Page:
As we enter into this extraordinary exercise in willed sensory deprivation that is our new reality (and how bizarre it is), I have found myself surprised by almost all of my reactions to the coronavirus. Not the least of which are my reactions to music. If I wanted to be rational about it, I would have to admit that while yes, I enjoy going to concerts, a good 90 per cent of the music I actually listen to – on the radio, online, from CDs, and files and even, heaven help me, on records – is still available to me. My listening habits really shouldn’t haven’t changed that much at all.
And yet, they have. The musical impact on me of the coronavirus has been profound. Unexpectedly so.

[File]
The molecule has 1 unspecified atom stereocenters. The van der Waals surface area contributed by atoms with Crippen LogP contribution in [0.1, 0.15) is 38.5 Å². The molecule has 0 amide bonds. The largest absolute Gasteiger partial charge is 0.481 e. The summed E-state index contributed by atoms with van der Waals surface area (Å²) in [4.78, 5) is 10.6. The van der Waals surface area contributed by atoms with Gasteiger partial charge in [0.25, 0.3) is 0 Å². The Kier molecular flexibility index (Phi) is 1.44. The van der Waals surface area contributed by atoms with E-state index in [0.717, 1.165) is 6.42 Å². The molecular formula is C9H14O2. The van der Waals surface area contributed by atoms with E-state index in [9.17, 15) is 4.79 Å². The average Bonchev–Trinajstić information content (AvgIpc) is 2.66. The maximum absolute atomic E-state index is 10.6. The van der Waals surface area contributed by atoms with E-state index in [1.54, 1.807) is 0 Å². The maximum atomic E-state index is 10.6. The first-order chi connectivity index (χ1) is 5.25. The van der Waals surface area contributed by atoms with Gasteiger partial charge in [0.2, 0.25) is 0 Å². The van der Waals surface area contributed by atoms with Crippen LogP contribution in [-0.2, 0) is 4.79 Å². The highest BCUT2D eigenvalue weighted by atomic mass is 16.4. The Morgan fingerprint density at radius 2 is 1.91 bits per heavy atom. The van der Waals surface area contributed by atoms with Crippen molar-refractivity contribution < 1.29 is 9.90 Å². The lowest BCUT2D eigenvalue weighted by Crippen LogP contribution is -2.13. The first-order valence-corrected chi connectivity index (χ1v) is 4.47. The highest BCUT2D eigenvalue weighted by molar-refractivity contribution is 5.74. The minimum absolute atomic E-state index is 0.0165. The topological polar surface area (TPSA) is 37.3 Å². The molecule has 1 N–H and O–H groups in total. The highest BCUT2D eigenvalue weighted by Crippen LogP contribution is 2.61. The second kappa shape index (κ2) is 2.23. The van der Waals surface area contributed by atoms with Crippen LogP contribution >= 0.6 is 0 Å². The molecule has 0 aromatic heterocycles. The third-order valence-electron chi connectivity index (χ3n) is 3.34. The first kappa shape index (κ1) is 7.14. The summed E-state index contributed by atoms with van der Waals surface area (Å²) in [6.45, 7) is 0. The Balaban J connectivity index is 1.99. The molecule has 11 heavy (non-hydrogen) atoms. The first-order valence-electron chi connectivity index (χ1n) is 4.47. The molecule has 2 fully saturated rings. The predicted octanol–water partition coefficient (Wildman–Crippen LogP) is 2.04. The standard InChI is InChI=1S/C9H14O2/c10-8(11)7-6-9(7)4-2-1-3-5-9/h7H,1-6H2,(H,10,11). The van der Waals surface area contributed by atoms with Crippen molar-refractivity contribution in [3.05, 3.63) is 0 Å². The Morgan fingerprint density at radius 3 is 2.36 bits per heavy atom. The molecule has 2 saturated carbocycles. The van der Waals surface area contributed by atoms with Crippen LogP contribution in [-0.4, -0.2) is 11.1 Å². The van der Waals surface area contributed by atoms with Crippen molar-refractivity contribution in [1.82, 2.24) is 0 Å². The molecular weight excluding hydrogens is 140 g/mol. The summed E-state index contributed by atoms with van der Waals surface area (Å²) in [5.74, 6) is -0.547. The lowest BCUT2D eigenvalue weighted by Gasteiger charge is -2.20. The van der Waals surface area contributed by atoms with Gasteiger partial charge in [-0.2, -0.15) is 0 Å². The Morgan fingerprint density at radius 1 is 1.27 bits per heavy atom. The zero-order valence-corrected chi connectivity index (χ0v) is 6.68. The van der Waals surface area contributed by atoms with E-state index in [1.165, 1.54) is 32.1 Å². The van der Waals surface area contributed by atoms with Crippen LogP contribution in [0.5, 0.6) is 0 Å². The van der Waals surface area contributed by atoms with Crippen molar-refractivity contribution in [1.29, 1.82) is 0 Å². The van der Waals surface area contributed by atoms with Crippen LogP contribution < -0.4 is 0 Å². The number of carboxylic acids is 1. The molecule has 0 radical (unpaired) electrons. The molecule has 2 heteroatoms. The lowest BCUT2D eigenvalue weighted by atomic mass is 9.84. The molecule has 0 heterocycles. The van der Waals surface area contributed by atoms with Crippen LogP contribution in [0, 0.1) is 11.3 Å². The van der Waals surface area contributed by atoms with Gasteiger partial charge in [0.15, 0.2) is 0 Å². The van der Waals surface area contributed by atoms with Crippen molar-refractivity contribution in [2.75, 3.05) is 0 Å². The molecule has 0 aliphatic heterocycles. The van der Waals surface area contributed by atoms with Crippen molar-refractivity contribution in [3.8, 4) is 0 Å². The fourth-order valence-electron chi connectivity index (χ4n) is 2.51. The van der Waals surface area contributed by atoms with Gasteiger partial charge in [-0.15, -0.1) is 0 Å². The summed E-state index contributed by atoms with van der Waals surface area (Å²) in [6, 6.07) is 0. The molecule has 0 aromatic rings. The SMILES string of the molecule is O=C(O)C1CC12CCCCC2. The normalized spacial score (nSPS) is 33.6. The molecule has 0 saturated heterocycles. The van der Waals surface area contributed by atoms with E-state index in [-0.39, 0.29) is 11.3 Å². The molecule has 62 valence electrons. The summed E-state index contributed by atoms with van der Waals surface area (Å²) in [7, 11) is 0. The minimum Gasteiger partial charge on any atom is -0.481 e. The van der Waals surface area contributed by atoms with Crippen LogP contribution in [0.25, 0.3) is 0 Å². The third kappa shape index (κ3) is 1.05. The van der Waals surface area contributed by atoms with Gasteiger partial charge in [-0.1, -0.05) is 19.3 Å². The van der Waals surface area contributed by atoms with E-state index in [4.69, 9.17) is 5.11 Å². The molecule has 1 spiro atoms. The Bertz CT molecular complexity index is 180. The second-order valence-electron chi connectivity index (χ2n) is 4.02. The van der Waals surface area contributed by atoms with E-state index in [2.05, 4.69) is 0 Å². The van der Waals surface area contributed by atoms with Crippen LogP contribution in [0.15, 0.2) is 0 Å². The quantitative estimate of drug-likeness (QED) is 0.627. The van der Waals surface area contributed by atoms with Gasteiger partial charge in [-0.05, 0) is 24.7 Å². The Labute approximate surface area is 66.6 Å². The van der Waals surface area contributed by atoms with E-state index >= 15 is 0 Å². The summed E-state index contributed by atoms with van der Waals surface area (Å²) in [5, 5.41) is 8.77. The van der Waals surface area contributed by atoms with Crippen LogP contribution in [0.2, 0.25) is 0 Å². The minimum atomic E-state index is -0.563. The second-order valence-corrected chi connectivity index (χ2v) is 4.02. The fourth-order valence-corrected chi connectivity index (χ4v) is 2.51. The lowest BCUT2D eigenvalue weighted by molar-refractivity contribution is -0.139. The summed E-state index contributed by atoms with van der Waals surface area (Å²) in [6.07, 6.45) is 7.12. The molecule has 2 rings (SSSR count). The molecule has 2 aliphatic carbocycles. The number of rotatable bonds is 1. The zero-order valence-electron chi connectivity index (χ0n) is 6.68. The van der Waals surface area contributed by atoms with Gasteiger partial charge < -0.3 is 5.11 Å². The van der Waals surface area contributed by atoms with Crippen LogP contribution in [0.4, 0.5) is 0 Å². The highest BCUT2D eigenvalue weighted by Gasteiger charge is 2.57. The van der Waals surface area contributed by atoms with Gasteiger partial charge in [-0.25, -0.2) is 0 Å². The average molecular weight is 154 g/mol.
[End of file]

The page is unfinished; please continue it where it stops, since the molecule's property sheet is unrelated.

For one thing, I can hardly bear to listen to music at all these days. Not a note. I assume I’m in a tiny minority because COVID-19 playlists are popping up everywhere. I’ve tried listening to a few – I never get very far. I’m just not moved. Even some of my favourite composers are unbearable to me these days. Beethoven I find appalling. All that power and desperate projection of will strike me as completely wrong-headed these suffering days. Bach’s crystalline mathematical perfection likewise comes across, to me, as an utterly tone-deaf response to a world seemingly without ballast or divine balance. Who is left? Mozart, of course, to my mind the perfect coronavirus composer in his deeply ambiguous, but fundamentally loving relationship to the world. I just listened to the last act of Figaro the other day, which begins with that amazing G-minor Cavatina of Barbarina (my nominee for Mozart’s most underrated aria, right up there for the expression of pure grief with Pamina’s Ach, ich fühl’s, although Barbarina is lamenting the loss of a pin, not a lover) and ends with that extraordinary heaven-sent hymn to forgiveness (more religious than anything in the Requiem) that perfectly sums up Mozart’s fundamentally confused relationship to the world. That confusion, the combination of comedy and depth, farce and love, the unexpected breaking out of the purest feeling in the middle of nonsense is such a perfect reflection of our present state, except ours is one of horror, not farce, that I found myself, much to my surprise, awash in tears at opera’s end, weeping not just for the Countess – surely the most perfect, angelic creature in opera – but for us all.